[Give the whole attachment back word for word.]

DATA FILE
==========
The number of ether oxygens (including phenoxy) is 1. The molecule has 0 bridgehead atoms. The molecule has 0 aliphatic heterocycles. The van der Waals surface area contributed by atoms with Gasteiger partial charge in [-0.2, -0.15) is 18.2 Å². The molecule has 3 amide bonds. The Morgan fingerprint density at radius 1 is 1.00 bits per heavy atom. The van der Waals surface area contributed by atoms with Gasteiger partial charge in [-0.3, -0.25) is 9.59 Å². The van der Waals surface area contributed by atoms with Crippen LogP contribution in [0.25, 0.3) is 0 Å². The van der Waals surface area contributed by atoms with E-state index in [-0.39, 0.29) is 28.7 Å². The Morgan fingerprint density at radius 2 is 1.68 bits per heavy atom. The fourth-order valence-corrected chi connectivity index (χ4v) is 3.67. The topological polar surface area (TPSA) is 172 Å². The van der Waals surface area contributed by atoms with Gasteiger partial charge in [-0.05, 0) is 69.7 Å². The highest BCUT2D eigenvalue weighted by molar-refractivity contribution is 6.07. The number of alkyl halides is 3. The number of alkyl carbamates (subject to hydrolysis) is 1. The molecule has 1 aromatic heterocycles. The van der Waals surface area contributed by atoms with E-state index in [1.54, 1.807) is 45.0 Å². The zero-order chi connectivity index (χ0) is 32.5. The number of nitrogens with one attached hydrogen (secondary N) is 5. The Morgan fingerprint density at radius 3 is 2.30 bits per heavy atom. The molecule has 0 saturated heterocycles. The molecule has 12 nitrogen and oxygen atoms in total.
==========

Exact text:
The number of ether oxygens (including phenoxy) is 1. The molecule has 0 bridgehead atoms. The molecule has 0 aliphatic heterocycles. The van der Waals surface area contributed by atoms with Gasteiger partial charge in [-0.2, -0.15) is 18.2 Å². The molecule has 3 amide bonds. The Morgan fingerprint density at radius 1 is 1.00 bits per heavy atom. The van der Waals surface area contributed by atoms with Gasteiger partial charge in [-0.3, -0.25) is 9.59 Å². The van der Waals surface area contributed by atoms with Crippen LogP contribution in [0.25, 0.3) is 0 Å². The van der Waals surface area contributed by atoms with E-state index in [-0.39, 0.29) is 28.7 Å². The Morgan fingerprint density at radius 2 is 1.68 bits per heavy atom. The fourth-order valence-corrected chi connectivity index (χ4v) is 3.67. The topological polar surface area (TPSA) is 172 Å². The van der Waals surface area contributed by atoms with Gasteiger partial charge in [-0.05, 0) is 69.7 Å². The highest BCUT2D eigenvalue weighted by molar-refractivity contribution is 6.07. The number of alkyl halides is 3. The number of alkyl carbamates (subject to hydrolysis) is 1. The molecule has 1 aromatic heterocycles. The van der Waals surface area contributed by atoms with E-state index in [1.54, 1.807) is 45.0 Å². The zero-order chi connectivity index (χ0) is 32.5. The number of nitrogens with one attached hydrogen (secondary N) is 5. The Morgan fingerprint density at radius 3 is 2.30 bits per heavy atom. The molecule has 0 saturated heterocycles. The molecule has 12 nitrogen and oxygen atoms in total.